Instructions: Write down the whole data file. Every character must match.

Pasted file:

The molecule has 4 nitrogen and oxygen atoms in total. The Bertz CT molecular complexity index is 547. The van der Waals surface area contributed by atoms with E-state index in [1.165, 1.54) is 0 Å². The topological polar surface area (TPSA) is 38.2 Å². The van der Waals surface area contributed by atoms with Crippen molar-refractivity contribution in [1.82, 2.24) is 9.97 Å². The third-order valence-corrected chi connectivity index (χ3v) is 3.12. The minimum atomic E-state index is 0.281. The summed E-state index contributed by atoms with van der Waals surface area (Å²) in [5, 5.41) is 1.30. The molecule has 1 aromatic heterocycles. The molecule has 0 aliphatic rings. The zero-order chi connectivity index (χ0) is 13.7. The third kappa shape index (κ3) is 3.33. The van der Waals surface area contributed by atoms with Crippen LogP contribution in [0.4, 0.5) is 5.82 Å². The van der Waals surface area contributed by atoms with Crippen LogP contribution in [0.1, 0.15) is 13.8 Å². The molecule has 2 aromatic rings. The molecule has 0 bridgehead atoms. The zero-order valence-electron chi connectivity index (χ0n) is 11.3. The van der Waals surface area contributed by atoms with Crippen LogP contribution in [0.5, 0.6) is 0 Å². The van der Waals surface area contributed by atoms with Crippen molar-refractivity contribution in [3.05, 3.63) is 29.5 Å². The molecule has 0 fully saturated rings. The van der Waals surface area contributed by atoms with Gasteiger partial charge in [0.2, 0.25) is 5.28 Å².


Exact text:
The molecule has 4 nitrogen and oxygen atoms in total. The Bertz CT molecular complexity index is 547. The van der Waals surface area contributed by atoms with E-state index in [1.165, 1.54) is 0 Å². The topological polar surface area (TPSA) is 38.2 Å². The van der Waals surface area contributed by atoms with Crippen molar-refractivity contribution in [1.82, 2.24) is 9.97 Å². The third-order valence-corrected chi connectivity index (χ3v) is 3.12. The minimum atomic E-state index is 0.281. The summed E-state index contributed by atoms with van der Waals surface area (Å²) in [5, 5.41) is 1.30. The molecule has 1 aromatic heterocycles. The molecule has 0 aliphatic rings. The zero-order chi connectivity index (χ0) is 13.7. The third kappa shape index (κ3) is 3.33. The van der Waals surface area contributed by atoms with Crippen LogP contribution in [0.4, 0.5) is 5.82 Å². The van der Waals surface area contributed by atoms with Crippen LogP contribution in [0.1, 0.15) is 13.8 Å². The molecule has 2 aromatic rings. The molecule has 0 bridgehead atoms. The zero-order valence-electron chi connectivity index (χ0n) is 11.3. The van der Waals surface area contributed by atoms with Crippen LogP contribution in [0.5, 0.6) is 0 Å². The van der Waals surface area contributed by atoms with Crippen molar-refractivity contribution in [3.05, 3.63) is 29.5 Å². The molecule has 0 fully saturated rings. The van der Waals surface area contributed by atoms with Gasteiger partial charge in [0.2, 0.25) is 5.28 Å².